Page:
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Hypersomnia, also called hypersomnolence or sometimes idiopathic hypersomnia (meaning that it arises from no known cause), is a sleep disorder characterized by excessive daytime sleepiness, excessive sleep periods each day (usually taken to mean more than 10 hours) and/or an inability to achieve the feeling of refreshment that sleep usually brings. Chronic sufferers may sleep up to 18 hours a day or more and still not feel refreshed upon waking. The disorder usually develops slowly over a period of years, typically starting in late adolescence, when it is often confused with normal teenage sleep issues like delayed sleep phase syndrome.
Hypersomniacs may feel compelled to nap repeatedly during the day, even if this still brings no relief. This may be due to some extent to a reported concomitant symptom of hypersomnia, the failure of the heart rate to decrease during sleep as it normally would, so that hypersomniac sleep may not be as restful per unit of time as normal sleep. Other symptoms may include anxiety, irritability, decreased energy, restlessness, slow thinking, slow speech, loss of appetite, hallucinations, memory difficulties and often severe sleep inertia on waking. These symptoms may be severe enough to affect a person’s ability to function well in family, social and occupational settings. Normal hypersomnia, on the other hand, is a term sometimes applied to naturally “long sleepers”.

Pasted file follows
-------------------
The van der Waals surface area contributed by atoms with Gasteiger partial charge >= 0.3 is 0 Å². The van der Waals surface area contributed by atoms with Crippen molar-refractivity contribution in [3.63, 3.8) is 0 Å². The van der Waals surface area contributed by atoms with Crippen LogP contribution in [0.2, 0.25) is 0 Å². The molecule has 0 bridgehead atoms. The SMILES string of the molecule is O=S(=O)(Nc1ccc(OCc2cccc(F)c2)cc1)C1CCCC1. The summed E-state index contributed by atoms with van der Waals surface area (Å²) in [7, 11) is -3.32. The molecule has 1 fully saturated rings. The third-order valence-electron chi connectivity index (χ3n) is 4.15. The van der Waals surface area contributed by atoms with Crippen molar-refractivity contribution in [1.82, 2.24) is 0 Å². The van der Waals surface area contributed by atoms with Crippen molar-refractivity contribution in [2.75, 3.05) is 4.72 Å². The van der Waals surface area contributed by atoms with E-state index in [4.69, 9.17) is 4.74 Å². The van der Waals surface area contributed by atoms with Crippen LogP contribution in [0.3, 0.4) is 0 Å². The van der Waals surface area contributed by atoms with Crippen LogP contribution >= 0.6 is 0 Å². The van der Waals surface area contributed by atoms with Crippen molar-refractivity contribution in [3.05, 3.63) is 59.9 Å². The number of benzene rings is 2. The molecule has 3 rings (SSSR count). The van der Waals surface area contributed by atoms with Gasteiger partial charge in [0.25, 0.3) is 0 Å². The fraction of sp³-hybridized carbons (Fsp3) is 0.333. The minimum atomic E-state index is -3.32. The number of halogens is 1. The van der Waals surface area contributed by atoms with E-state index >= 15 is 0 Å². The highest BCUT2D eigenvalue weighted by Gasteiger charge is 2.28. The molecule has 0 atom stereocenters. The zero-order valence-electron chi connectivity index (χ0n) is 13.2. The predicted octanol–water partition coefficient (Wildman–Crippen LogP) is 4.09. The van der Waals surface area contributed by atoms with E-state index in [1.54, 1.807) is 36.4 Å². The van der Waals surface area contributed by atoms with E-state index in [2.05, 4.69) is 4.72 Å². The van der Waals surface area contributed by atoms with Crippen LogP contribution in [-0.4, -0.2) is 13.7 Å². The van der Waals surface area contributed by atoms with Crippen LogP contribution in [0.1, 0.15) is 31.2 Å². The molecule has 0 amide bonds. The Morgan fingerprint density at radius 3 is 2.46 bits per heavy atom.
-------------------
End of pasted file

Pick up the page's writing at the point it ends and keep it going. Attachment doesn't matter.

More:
In primary hypersomnia, the symptoms of hypersomnia may continue unabated for months or even years. In recurrent hypersomnia, the symptoms recur several times during the year, in between periods of relatively normal sleep-wake cycles, and may also be accompanied by other psychological disorders such as hypersexuality or compulsive eating. Kleine-Levin syndrome (also known as Sleeping Beauty syndrome) is an even more extreme variant of recurrent hypersomnia, first described by Willi Kleine in 1925 and then by Max Levin in 1929. It occurs almost exclusively in teenage boys, and sufferers may sleep for several days at a time, before waking ravenously hungry, irritable and oftern hypersexual.
Hypersomnia may be caused by other disorders such as depression, Celiac disease, mononucleosis or fibromyalgia, or it may arise as a by-product of other sleep disorders. It may also be in some cases an adverse reaction to certain medications, or result from drug or alcohol abuse. A genetic predisposition may also be a factor, as may excess weight. It is thought that the immediate mechanism for hypersomnia may be a particular somnogen (sleep-inducing substance) in the spinal fluid, although the substance’s exact identity and cause have still not been narrowed down.
Usually, prescribed stimulants are used to treat the symptoms, although these may be less effective for hypersomnia than they are for narcolepsy. Improved sleep hygiene and the avoidance of caffeine and alcohol are also usually recommended.